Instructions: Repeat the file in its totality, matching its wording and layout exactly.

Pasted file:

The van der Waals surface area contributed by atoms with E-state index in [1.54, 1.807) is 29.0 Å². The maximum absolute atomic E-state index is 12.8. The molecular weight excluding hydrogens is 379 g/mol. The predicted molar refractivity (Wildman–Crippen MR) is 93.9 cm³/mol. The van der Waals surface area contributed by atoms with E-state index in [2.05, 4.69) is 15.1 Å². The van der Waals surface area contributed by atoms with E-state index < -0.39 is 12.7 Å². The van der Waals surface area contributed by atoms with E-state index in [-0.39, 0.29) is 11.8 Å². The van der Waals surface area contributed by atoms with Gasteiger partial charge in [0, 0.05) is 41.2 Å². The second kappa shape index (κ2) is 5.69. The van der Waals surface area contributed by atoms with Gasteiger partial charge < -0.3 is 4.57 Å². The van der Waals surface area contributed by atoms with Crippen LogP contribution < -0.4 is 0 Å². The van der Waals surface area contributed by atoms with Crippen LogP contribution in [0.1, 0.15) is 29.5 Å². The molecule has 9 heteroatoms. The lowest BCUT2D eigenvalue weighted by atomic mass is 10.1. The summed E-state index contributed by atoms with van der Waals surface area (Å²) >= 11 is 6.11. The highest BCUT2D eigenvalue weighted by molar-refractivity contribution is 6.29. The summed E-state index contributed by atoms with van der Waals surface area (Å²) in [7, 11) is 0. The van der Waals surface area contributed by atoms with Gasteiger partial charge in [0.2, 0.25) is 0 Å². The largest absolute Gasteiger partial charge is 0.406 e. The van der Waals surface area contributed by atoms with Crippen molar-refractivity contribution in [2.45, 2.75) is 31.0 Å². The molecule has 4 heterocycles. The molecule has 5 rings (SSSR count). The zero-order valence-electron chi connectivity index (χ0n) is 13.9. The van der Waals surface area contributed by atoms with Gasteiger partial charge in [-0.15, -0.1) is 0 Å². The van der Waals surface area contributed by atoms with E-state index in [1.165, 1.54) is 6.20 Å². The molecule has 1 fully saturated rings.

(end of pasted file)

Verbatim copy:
The van der Waals surface area contributed by atoms with E-state index in [1.54, 1.807) is 29.0 Å². The maximum absolute atomic E-state index is 12.8. The molecular weight excluding hydrogens is 379 g/mol. The predicted molar refractivity (Wildman–Crippen MR) is 93.9 cm³/mol. The van der Waals surface area contributed by atoms with E-state index in [2.05, 4.69) is 15.1 Å². The van der Waals surface area contributed by atoms with E-state index < -0.39 is 12.7 Å². The van der Waals surface area contributed by atoms with E-state index in [-0.39, 0.29) is 11.8 Å². The van der Waals surface area contributed by atoms with Gasteiger partial charge in [0, 0.05) is 41.2 Å². The second kappa shape index (κ2) is 5.69. The van der Waals surface area contributed by atoms with Gasteiger partial charge < -0.3 is 4.57 Å². The van der Waals surface area contributed by atoms with Crippen LogP contribution < -0.4 is 0 Å². The van der Waals surface area contributed by atoms with Crippen LogP contribution in [0.1, 0.15) is 29.5 Å². The molecule has 9 heteroatoms. The lowest BCUT2D eigenvalue weighted by atomic mass is 10.1. The summed E-state index contributed by atoms with van der Waals surface area (Å²) >= 11 is 6.11. The highest BCUT2D eigenvalue weighted by molar-refractivity contribution is 6.29. The summed E-state index contributed by atoms with van der Waals surface area (Å²) in [7, 11) is 0. The van der Waals surface area contributed by atoms with Gasteiger partial charge in [0.2, 0.25) is 0 Å². The largest absolute Gasteiger partial charge is 0.406 e. The van der Waals surface area contributed by atoms with Crippen molar-refractivity contribution in [2.45, 2.75) is 31.0 Å². The molecule has 4 heterocycles. The molecule has 5 rings (SSSR count). The zero-order valence-electron chi connectivity index (χ0n) is 13.9. The van der Waals surface area contributed by atoms with Gasteiger partial charge in [-0.15, -0.1) is 0 Å². The van der Waals surface area contributed by atoms with E-state index in [1.165, 1.54) is 6.20 Å². The molecule has 1 fully saturated rings.